The U.S. Navy’s Aegis is the world’s most advanced air/missile defense system. Currently it is fitted in 22 U.S. cruisers and 64 destroyers, with more Aegis destroyers on the building ways. The system also is installed in several foreign warships.
Aegis owes some of its technology and concepts to a system that never was—the Typhon fleet air defense system. More than a half-century ago, in May 1957, the U.S. Navy began development of a radical new weapon system that was planned to replace the Talos, Terrier, and Tartar (3-T) surface-to-air missiles.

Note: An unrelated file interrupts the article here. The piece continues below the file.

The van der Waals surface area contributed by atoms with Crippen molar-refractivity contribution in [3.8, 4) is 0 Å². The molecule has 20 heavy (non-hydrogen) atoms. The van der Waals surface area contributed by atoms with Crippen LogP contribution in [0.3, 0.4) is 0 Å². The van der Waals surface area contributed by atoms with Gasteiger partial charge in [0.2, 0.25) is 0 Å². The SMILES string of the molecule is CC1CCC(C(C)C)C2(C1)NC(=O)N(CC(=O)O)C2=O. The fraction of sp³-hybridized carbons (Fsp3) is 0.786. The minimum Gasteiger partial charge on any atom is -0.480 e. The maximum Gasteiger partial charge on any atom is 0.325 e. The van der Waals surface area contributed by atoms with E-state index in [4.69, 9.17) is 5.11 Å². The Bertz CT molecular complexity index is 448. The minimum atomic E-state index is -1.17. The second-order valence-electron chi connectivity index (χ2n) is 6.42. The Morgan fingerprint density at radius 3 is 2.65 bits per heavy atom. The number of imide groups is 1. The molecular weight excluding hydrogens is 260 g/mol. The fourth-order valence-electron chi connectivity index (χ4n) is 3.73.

The Terrier was the world’s first operational shipboard surface-to-air missile, going to sea in 1955–56 in the converted heavy cruisers Boston (CAG-1) and Canberra (CAG-2). This was a medium-range missile, considered effective out to 20,000 yards and up to 40,000 feet. The Terrier was followed by the longer-range Talos and close-in Tartar missile systems, with the two CAG conversions followed by scores of conversions and new construction ships armed with the 3-T missiles.